Unfortunately, they were all unanswered (both replied to - especially with many non-solutions to the first). However, they all had something in common with my laptop setup: The user profile directory was moved off of the system drive. This should be a common setup - using disk partitions to separate the user data from the program data. Another common scenario for this today is to have the OS on a high-performance SSD, and a larger HDD for the user data. However, as Windows doesn't easily provide for configuring this setup, it isn't surprising that this isn't a more visible issue.
In both threads, the users seemed to infer that the problem must have been in the file copy / move of the user profile directory between drives. Fortunately, at least in my case, this had nothing to do with the content of the files - but with the security permissions / Access Control Lists (ACLs).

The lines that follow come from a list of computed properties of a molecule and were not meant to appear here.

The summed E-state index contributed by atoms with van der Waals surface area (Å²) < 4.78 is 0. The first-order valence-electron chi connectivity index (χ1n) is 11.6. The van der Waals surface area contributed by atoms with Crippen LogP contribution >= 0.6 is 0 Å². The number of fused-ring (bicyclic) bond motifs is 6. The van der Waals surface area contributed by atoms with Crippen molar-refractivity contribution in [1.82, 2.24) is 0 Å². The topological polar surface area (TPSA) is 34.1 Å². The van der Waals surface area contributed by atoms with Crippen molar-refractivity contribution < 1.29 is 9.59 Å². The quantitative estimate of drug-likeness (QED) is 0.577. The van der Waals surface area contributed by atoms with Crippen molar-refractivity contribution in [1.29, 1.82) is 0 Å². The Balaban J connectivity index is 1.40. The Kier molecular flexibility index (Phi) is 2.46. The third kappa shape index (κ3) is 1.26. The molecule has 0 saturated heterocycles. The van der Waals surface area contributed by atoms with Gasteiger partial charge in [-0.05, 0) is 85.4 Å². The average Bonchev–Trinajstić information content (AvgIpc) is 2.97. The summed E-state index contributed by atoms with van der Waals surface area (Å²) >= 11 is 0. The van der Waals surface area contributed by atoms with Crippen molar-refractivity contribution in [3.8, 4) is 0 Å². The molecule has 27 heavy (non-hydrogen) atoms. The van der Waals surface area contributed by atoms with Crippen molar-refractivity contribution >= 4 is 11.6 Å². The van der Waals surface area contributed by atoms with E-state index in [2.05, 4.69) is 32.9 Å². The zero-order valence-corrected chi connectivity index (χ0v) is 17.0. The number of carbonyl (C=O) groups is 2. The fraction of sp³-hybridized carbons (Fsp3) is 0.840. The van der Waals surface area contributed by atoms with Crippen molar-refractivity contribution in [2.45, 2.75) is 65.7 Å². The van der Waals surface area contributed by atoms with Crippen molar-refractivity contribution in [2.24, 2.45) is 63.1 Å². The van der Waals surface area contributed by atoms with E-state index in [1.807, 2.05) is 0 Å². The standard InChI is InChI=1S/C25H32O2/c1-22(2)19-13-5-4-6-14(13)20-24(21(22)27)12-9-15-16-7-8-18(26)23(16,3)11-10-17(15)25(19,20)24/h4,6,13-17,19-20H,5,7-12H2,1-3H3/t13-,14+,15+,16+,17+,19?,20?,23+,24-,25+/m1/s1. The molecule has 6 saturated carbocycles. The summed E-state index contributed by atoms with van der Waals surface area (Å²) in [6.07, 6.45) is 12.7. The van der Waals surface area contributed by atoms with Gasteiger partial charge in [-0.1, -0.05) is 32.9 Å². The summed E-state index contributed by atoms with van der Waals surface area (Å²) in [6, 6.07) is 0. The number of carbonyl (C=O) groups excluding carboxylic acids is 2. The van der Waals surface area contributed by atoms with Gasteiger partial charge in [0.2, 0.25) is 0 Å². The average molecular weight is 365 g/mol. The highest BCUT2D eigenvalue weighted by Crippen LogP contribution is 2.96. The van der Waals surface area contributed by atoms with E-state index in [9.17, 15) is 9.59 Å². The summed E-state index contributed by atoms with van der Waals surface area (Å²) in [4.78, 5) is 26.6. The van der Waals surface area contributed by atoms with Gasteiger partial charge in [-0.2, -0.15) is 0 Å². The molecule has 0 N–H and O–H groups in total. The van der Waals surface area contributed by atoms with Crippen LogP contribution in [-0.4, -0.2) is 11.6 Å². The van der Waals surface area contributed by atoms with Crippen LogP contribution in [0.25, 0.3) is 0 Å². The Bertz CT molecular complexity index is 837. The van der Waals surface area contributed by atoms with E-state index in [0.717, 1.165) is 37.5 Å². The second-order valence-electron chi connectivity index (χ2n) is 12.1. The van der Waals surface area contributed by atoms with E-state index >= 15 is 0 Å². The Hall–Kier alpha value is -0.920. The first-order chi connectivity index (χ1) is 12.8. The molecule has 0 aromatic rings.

Even after moving my user profile to a new drive / partition, folders such as "My Videos" have an added "Read" permission granted to "WMPNetworkSvc" (which is obviously the account for the "Windows Media Player network service"). This permission does not exist on (nor does it need to exist on) parent folders. However, there is a quirk in Windows where at least limited access needs to be granted to the root of the hosting drive, otherwise accounts can't access any data within the drive - regardless of what child ACLs may be present. This was not an issue on the C:\ drive, as by default, the "Read" permission is granted to "Users", and additionally has other special permissions granted to "Authenticated Users" - both which should apply to the "WMPNetworkSvc" account. Such permissions, however, did not exist on my data drive - which only had permissions defined for my personal account, the "Administrators" group, and the "SYSTEM" group.